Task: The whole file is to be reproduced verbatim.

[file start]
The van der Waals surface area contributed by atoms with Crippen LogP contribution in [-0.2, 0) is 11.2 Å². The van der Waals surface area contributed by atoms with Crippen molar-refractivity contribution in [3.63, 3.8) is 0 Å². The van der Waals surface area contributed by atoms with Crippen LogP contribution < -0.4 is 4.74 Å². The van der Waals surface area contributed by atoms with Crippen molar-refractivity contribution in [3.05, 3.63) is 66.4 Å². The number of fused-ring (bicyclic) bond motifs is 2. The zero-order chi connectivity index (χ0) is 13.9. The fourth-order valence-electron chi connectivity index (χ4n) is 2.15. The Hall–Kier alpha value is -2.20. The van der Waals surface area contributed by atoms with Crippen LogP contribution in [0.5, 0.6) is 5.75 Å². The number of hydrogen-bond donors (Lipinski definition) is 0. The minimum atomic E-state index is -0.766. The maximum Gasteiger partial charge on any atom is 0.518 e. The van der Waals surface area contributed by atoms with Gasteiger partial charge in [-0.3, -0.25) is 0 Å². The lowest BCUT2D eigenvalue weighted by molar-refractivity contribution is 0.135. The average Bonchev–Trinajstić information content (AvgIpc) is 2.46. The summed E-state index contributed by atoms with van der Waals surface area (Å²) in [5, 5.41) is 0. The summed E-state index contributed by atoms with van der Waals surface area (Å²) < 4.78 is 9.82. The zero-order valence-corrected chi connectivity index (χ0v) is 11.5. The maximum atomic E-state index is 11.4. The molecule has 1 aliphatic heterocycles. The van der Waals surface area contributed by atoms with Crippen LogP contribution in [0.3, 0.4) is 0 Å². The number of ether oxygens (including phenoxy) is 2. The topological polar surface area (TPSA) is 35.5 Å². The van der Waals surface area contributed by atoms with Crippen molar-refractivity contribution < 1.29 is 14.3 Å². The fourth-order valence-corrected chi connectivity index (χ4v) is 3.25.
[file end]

The van der Waals surface area contributed by atoms with Crippen LogP contribution in [-0.2, 0) is 11.2 Å². The van der Waals surface area contributed by atoms with Crippen molar-refractivity contribution in [3.63, 3.8) is 0 Å². The van der Waals surface area contributed by atoms with Crippen LogP contribution < -0.4 is 4.74 Å². The van der Waals surface area contributed by atoms with Crippen molar-refractivity contribution in [3.05, 3.63) is 66.4 Å². The number of fused-ring (bicyclic) bond motifs is 2. The zero-order chi connectivity index (χ0) is 13.9. The fourth-order valence-electron chi connectivity index (χ4n) is 2.15. The Hall–Kier alpha value is -2.20. The van der Waals surface area contributed by atoms with Crippen LogP contribution in [0.5, 0.6) is 5.75 Å². The number of hydrogen-bond donors (Lipinski definition) is 0. The minimum atomic E-state index is -0.766. The maximum Gasteiger partial charge on any atom is 0.518 e. The van der Waals surface area contributed by atoms with Gasteiger partial charge in [-0.3, -0.25) is 0 Å². The lowest BCUT2D eigenvalue weighted by molar-refractivity contribution is 0.135. The average Bonchev–Trinajstić information content (AvgIpc) is 2.46. The summed E-state index contributed by atoms with van der Waals surface area (Å²) in [5, 5.41) is 0. The summed E-state index contributed by atoms with van der Waals surface area (Å²) < 4.78 is 9.82. The zero-order valence-corrected chi connectivity index (χ0v) is 11.5. The maximum atomic E-state index is 11.4. The molecule has 1 aliphatic heterocycles. The van der Waals surface area contributed by atoms with Crippen LogP contribution in [0.3, 0.4) is 0 Å². The number of ether oxygens (including phenoxy) is 2. The topological polar surface area (TPSA) is 35.5 Å². The van der Waals surface area contributed by atoms with Crippen molar-refractivity contribution < 1.29 is 14.3 Å². The fourth-order valence-corrected chi connectivity index (χ4v) is 3.25.